What is a brand? It's that mixture of expectations and associations that all successful products possess.

Our expectations of Doctor Who include effortless time travel and subjugation of foreign or alien evil genius through cunning application of high intelligence.

Of course, that's just what's needed to revive the British manufacturing business. I don't see Peter Capaldi in his smart new Crombie as inconsequential telly PR.

I see it as a manifesto for business.

News
people
News
A survey carried out by Sainsbury's Finance found 20% of new university students have never washed their own clothes, while 14% cannot even boil an egg
science...and the results are not as pointless as that sounds
News
politicsIs David Cameron trying to prove he's down with the kids?
News
Dominique Alderweireld, also known as Dodo de Saumure, is the owner of a string of brothels in Belgium
newsPhilip Sweeney gets the inside track on France's trial of the year
PROMOTED VIDEO
Life and Style
ebookNow available in paperback
ebooks
ebookPart of The Independent’s new eBook series The Great Composers
News
Cumberbatch was speaking on US television when he made the comment (Getty)
people
Life and Style
tech
Arts and Entertainment
Tom DeLonge, Travis Barker and Mark Hoppus of Blink-182 pictured in 2011.
musicBassist Mark Hoppus and drummer Travis Barker say Tom Delonge is 'disrespectful and ungrateful'
Sport
football
Arts and Entertainment
Olivia Colman and David Tennant star in 'Broadchurch'
tvBroadchurch series 2, episode 4, review - contains spoilers
Sport
cyclingDisgraced cycling star says people will soon forgive his actions
News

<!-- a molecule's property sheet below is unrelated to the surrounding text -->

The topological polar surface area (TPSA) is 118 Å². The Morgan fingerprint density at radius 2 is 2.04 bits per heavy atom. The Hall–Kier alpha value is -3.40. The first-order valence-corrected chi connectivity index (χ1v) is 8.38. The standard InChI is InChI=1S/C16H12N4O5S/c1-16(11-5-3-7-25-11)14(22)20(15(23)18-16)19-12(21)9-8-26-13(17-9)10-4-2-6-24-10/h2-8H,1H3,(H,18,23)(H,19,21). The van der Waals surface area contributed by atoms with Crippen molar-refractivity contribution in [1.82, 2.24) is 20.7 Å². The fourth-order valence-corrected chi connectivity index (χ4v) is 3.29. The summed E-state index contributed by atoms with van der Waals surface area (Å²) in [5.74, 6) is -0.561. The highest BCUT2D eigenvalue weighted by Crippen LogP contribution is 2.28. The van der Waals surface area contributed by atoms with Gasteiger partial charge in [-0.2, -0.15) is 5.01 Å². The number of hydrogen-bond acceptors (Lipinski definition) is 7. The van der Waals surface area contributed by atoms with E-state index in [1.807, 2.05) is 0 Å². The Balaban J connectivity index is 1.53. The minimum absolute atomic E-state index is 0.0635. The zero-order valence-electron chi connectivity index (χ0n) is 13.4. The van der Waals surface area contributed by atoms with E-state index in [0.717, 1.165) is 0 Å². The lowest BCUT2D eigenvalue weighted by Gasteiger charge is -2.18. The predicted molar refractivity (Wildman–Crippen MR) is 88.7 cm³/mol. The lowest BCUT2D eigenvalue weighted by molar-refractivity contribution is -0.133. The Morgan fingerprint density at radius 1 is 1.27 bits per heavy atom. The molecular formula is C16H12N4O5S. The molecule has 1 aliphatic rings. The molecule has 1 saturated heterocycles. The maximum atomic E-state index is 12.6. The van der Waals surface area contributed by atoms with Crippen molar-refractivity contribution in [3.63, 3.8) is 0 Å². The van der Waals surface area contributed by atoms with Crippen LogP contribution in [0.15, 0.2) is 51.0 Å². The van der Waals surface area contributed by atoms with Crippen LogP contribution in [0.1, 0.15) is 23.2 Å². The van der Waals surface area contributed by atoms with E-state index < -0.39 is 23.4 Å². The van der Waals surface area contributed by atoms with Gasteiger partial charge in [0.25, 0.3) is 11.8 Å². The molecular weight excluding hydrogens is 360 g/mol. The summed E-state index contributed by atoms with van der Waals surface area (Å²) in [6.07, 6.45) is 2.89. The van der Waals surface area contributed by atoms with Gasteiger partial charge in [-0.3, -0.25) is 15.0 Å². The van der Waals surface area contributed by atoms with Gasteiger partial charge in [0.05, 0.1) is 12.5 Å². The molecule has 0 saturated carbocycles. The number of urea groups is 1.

Britain's Prince Philip attends a Garden Party at Buckingham Palace in London
people
Arts and Entertainment
Ed Sheeran will play three sell-out gigs at Wembley Stadium in July
music
News
i100
News
Lena Dunham posing for an official portrait at Sundance 2015
people
Arts and Entertainment
Under the skin: Sarah Kane in May 1998
theatreThe story behind a new season of Sarah Kane plays
Arts and Entertainment
Preening: Johnny Depp in 'Mortdecai'
filmMortdecai becomes actor's fifth consecutive box office bomb
Latest stories from i100
Have you tried new the Independent Digital Edition apps?
Independent Dating
and  

By clicking 'Search' you
are agreeing to our
Terms of Use.

ES Rentals

    iJobs Job Widget
    iJobs Fashion

    Recruitment Genius: Sales Representative

    £18000 - £20000 per annum: Recruitment Genius: To promote and sell the Company...

    Recruitment Genius: Project Engineer

    £30000 - £40000 per annum: Recruitment Genius: An exciting opportunity has ari...

    Recruitment Genius: Project Manager - Civil Engineering

    £35000 per annum: Recruitment Genius: The Business: This company is going thro...

    Tradewind Recruitment: KS1 & KS2 Teachers Required

    Negotiable: Tradewind Recruitment: Tradewind Recruitment are currently working...

    Day In a Page

    Woman who was sent to three Nazi death camps describes how she escaped the gas chamber

    Auschwitz liberation 70th anniversary